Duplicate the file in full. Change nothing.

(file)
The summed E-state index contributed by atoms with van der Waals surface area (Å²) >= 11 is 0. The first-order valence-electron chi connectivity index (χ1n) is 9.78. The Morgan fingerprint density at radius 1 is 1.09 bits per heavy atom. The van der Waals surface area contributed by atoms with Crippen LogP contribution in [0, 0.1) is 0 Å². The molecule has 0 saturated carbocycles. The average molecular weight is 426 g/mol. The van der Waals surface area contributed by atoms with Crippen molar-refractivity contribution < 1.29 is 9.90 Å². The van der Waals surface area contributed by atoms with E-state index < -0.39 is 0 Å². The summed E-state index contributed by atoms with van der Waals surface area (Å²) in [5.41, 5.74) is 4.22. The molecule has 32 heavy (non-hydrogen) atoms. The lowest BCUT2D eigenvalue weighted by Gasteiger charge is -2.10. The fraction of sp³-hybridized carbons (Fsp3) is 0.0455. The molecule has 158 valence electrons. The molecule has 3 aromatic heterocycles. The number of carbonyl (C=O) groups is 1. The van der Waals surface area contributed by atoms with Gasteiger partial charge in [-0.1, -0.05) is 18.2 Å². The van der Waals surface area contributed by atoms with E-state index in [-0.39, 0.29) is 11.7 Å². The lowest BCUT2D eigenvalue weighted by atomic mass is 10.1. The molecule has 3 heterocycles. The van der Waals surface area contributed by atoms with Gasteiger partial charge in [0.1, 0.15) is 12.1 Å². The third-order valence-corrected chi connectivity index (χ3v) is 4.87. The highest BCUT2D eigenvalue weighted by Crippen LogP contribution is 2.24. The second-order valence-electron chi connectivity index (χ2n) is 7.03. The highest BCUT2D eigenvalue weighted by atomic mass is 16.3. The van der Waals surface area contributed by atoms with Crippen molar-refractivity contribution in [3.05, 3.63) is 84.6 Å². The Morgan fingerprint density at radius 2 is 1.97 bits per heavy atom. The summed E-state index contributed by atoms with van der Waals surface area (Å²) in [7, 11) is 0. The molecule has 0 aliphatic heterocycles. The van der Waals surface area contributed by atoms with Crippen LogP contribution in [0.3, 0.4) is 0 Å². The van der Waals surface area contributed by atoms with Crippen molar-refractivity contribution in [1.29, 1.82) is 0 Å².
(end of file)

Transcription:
The summed E-state index contributed by atoms with van der Waals surface area (Å²) >= 11 is 0. The first-order valence-electron chi connectivity index (χ1n) is 9.78. The Morgan fingerprint density at radius 1 is 1.09 bits per heavy atom. The van der Waals surface area contributed by atoms with Crippen LogP contribution in [0, 0.1) is 0 Å². The molecule has 0 saturated carbocycles. The average molecular weight is 426 g/mol. The van der Waals surface area contributed by atoms with Crippen molar-refractivity contribution < 1.29 is 9.90 Å². The van der Waals surface area contributed by atoms with E-state index < -0.39 is 0 Å². The summed E-state index contributed by atoms with van der Waals surface area (Å²) in [5.41, 5.74) is 4.22. The molecule has 32 heavy (non-hydrogen) atoms. The lowest BCUT2D eigenvalue weighted by Gasteiger charge is -2.10. The fraction of sp³-hybridized carbons (Fsp3) is 0.0455. The molecule has 158 valence electrons. The molecule has 3 aromatic heterocycles. The number of carbonyl (C=O) groups is 1. The van der Waals surface area contributed by atoms with Gasteiger partial charge in [-0.1, -0.05) is 18.2 Å². The van der Waals surface area contributed by atoms with E-state index in [-0.39, 0.29) is 11.7 Å². The lowest BCUT2D eigenvalue weighted by atomic mass is 10.1. The molecule has 3 heterocycles. The van der Waals surface area contributed by atoms with Gasteiger partial charge in [0.1, 0.15) is 12.1 Å². The third-order valence-corrected chi connectivity index (χ3v) is 4.87. The highest BCUT2D eigenvalue weighted by Crippen LogP contribution is 2.24. The second-order valence-electron chi connectivity index (χ2n) is 7.03. The highest BCUT2D eigenvalue weighted by atomic mass is 16.3. The van der Waals surface area contributed by atoms with Crippen molar-refractivity contribution in [3.05, 3.63) is 84.6 Å². The Morgan fingerprint density at radius 2 is 1.97 bits per heavy atom. The summed E-state index contributed by atoms with van der Waals surface area (Å²) in [7, 11) is 0. The molecule has 0 aliphatic heterocycles. The van der Waals surface area contributed by atoms with Crippen LogP contribution in [0.3, 0.4) is 0 Å². The van der Waals surface area contributed by atoms with Crippen molar-refractivity contribution in [1.29, 1.82) is 0 Å².